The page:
Will John Swinney deliver real change for the better?

Will John Swinney deliver real change for the better?

by Elizabeth Smith
article from Thursday 15, June, 2017

TODAY, John Swinney will make a statement to Parliament in which he will outline how he intends to reform school governance.

He will start by saying that the status quo is not an option. He is right. That is because the evidence is incontrovertible; persistent poor showing in literacy and numeracy for far too many young people; fundamental weaknesses in the delivery of the Curriculum for Excellence; and, too few teachers to serve the best interests of our young people – felt most acutely by those who have additional support needs.

No-one can argue that all is well with the current direction of Scottish schools and a review of governance is the opportunity to change things for the better. This is because it is the opportunity to change where real power lies when it comes to decision-making.

For far too long, there have been too many obstacles in the way of teachers who want to get on with the job they are trained to do and for heads who want more autonomy as a means to deliver much better results for their schools. On too many occasions, they have felt trapped by a myriad of directives – some from national government, some from local government and some from the education agencies, and not always singing from the same hymnsheet. These have prevented headteachers from having freedom to take the decisions in their own school, they have constrained choice and diversity and they have led to a culture of conformity – all of which have been a large part of what has gone wrong.

The principle of equity to which we all aspire is not the same thing and shouldn't be interpreted to be the same thing as uniformity of provision.

Based on both Scottish and international evidence, the best educational standards are delivered when there is wholesale autonomy for schools – when that autonomy allows strong leadership to flourish, when there is a really strong "buy in" from parents and the local community to the general ethos of the school, and when there are high aspirations across the board.

What matters is what works in terms of delivering higher standards – not being bound by a one-size-fits-all approach which allows no room for headteachers to demonstrate imagination and creativity or to pursue different approaches according to the specific educational interests of their own pupils. Scotland’s schools cannot thrive on the lowest common denominator. We need a system that delivers excellence because it inspires teachers, parents and young people.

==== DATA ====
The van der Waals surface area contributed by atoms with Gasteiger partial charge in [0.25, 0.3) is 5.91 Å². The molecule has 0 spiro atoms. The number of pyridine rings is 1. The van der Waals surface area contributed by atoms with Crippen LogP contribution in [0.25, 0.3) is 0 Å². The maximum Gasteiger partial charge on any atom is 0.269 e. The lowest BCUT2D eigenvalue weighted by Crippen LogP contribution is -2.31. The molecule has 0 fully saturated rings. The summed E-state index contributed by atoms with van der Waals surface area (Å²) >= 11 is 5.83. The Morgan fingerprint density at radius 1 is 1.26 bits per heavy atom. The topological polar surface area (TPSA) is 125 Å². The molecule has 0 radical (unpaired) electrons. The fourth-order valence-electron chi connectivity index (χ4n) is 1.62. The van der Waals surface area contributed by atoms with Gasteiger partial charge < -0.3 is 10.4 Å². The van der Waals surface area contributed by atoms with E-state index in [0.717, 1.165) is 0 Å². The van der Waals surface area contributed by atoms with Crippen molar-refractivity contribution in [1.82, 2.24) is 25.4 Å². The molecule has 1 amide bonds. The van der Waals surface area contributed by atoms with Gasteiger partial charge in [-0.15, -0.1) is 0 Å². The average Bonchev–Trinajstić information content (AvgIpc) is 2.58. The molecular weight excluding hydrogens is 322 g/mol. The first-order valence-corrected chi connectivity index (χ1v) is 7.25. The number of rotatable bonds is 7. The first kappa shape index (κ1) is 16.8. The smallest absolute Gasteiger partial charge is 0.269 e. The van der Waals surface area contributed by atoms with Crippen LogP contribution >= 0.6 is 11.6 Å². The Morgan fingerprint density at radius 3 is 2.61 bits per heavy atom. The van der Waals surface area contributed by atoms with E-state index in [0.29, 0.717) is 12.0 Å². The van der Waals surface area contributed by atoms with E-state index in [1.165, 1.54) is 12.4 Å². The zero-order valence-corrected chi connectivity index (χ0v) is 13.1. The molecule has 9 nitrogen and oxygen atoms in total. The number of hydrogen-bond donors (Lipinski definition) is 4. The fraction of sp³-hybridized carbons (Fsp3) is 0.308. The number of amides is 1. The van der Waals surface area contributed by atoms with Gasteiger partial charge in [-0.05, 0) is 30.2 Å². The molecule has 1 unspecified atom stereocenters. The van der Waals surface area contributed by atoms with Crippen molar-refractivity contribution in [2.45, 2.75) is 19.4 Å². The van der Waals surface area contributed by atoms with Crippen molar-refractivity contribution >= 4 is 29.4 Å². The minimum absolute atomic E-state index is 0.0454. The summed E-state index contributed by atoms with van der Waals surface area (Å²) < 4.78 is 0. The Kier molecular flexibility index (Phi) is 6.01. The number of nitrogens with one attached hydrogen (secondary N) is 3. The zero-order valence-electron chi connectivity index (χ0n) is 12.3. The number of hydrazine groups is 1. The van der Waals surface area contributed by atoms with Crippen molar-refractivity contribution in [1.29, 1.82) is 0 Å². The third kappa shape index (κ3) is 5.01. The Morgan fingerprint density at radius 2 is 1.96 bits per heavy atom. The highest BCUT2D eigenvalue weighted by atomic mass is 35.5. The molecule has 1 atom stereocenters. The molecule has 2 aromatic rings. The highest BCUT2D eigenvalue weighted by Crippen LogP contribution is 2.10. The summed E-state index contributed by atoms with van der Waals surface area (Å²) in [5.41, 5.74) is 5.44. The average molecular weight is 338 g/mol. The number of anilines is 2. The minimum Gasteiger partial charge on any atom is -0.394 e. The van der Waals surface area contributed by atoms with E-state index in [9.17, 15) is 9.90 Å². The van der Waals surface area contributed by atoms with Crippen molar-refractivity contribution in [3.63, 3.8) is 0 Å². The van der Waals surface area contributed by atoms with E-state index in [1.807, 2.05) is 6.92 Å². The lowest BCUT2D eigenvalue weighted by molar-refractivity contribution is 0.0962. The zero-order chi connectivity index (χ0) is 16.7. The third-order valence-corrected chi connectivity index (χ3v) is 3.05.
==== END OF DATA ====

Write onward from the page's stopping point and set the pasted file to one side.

It is with this sole aim in mind that I hope John Swinney will have the courage to reform governance structures in our schools radically.

Let me give one important example of how new governance structures could change things. Schools now have the benefit of being able to access the Pupil Equity Fund – an important reform in terms of raising attainment – but the key test is who will have the final say in how it is spent. But as things stand at present, it looks like schools will have to work within both national and local government guidelines. They will have more freedom to make suggestions but they will not be in full command of the final decisions. The Scottish Conservatives believe they should be, otherwise the push for greater autonomy means nothing.

If local and national government can still call some of the shots, headteachers will still face some of the constraints which have caused the present system so many problems.

There are some who say that the weaker educational performance Scottish schools have been suffering is nothing to do with governance and all to do with money and resources. I beg to differ.

For a start, there has been progressively more money spent on schools over several decades yet results have not improved and we have fallen down some of the international league tables. It is certainly true that there is a current problem with teacher numbers – for which the SNP must take the blame – but the problems in our schools pre-date those cuts.

So there must be something else that is causing the problem.

For the Scottish Conservatives, it is the lack of autonomy for schools, the lack of choice and diversity that has had a much more detrimental effect. That is why today’s statement from John Swinney could hardly be more important.

Liz Smith MSP is Conservative Shadow Education Secretary.


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